In LAPD novelist Joe Wambaugh's nonfiction book "Lines and Shadows" about Chicano cops in the Border Patrol in San Diego in the late 1970s, he portrays north of the border as more violent than south of the border. Mexico was a semi-dictatorship, and while most of its cops were peons, you could be sure that in Mexico there were a few cops who were smart and ruthless enough to keep the forces of disorder down.

Perhaps democratization undermined the old system? Or President Salinas got too greedy and unleashed chaos?

I suspect that in this century, however, if you speak Spanish and have family members in both the US and in Mexico and you aspire to a life of crime, you won't pursue your chosen career in America. Instead, there is more opportunity for bad men in Mexico.

So, it's now the opposite of the 1970s. But lots of influential people in the U.S. like George Soros are working hard to bring back 1970s style prison sentences, so maybe this flow will reverse itself once again.

Perhaps democratization undermined the old system? Or President Salinas got too greedy and unleashed chaos?

A thesis you cribbed from Mark Falcoff.

Mexico's homicide rate is quite unremarkable for Latin America, so unless you fancy every Latin American country was run by a PRI-like machine we couldn't see and they were all chucked out around the same time, it doesn't compute.

I’ve lived in a half dozen “first world” countries (7 if France counts). The least safe I’ve felt was any Nordic city on a Saturday night. Way less safe than my time in DC. Why? In the Nordic countries, when drinking in cities at midnight, on weekends, there are often multiple males who can punch you (or try) without — ceteris paribus — serious repercussions. In DC, they are potentially dead if they provoke the wrong person. Go figure.

The “knockout” game has claimed another life in the DC area. Violence is moving out of the drug trade and to just random violence as entertainment. https://www.unz.com/sbpdl/his-name-is-john-weed-59-year-old-white-man-murdered-by-two-black-teens-playing-knockout-game-at-fair-in-maryland/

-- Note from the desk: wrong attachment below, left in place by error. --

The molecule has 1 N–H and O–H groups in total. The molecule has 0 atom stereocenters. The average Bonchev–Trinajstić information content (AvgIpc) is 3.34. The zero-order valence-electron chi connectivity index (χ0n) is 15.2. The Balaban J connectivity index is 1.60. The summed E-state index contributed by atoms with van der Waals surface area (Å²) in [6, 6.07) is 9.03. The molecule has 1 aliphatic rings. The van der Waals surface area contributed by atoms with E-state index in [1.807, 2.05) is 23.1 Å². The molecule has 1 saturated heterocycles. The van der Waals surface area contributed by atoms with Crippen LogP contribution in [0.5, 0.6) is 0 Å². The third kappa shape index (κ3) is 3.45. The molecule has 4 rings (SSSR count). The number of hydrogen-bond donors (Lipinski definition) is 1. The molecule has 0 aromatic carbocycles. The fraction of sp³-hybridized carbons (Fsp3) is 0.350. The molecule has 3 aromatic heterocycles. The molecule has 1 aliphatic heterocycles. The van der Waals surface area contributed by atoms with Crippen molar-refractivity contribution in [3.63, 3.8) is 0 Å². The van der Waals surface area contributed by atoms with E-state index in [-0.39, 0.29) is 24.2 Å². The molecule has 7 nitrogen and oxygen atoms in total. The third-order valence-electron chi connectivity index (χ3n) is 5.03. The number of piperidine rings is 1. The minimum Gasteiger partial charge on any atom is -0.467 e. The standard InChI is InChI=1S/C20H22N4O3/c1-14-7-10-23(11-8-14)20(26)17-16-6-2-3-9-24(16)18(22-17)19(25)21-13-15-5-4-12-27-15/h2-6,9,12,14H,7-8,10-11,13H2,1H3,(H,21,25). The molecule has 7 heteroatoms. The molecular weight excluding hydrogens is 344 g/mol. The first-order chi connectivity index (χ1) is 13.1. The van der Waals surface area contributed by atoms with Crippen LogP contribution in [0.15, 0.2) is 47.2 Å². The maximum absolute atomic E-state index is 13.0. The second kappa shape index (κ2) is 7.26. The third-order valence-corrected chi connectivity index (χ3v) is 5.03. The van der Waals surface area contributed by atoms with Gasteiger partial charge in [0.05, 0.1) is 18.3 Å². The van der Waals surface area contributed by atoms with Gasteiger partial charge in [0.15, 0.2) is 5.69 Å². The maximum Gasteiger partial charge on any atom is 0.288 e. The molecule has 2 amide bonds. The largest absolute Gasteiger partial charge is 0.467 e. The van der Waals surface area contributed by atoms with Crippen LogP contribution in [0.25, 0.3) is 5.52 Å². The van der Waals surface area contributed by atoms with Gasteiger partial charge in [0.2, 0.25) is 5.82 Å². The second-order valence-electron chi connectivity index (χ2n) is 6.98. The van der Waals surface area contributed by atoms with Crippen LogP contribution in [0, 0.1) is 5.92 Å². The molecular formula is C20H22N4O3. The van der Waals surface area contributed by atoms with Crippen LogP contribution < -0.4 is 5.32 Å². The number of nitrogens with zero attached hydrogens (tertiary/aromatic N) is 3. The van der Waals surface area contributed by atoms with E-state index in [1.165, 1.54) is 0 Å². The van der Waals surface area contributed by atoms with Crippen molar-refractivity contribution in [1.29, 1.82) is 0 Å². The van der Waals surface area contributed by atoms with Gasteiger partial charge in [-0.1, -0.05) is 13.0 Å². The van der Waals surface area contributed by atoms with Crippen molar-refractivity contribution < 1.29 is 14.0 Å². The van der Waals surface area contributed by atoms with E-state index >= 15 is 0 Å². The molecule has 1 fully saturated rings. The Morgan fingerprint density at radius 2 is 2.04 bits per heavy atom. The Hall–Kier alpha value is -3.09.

Wow I wish that were verifiable, it plays to my prior that alcohol is very destructive, but I doubt that it's true that DC is safer, though I'd guess that Spain and Italy are safer than the Nordic cities because of less alcohol problems. I'd also guess alcohol is why Italy is way ahead of Denmark in life expectancy.

In DC it probably depends on the neighborhood. You're pretty safe in, say, Dupont Circle and other long gentrified areas.

Chris Blattman's papers, especially the recent Colombia focus - another country with large declines in violence - are quite useful in terms of analytical framework. Also Bates' book. Income and opportunity matter, breakdown of local government too. Then violence becomes an epidemic, like a strange zombie disease. Everyone around you is violent so you get drawn in, too. The epidemic eventually dies down if it can't find more hosts.

No recent population changes in the UK yet big spike in knife crime despite new blade restriction regulations. https://www.bbc.com/news/amp/uk-42749089

For the millionth time: UK =/= England and Wales. Knife crime in Scotland has dropped massively over the last few years.

Tirana-Durres is a major smuggling point for guns/drugs/cigarettes/etc. into the EU which has also seen major population shifts over the last decade but is extremely safe. The population shift has resulted in it being the least friendly city in Albania and given it an air of smug superiority but it's not lead to violence.

The level of organised crime is very high in Albania but there is very little spillover crime.

Organized crime is often negatively correlated with disorganized crime.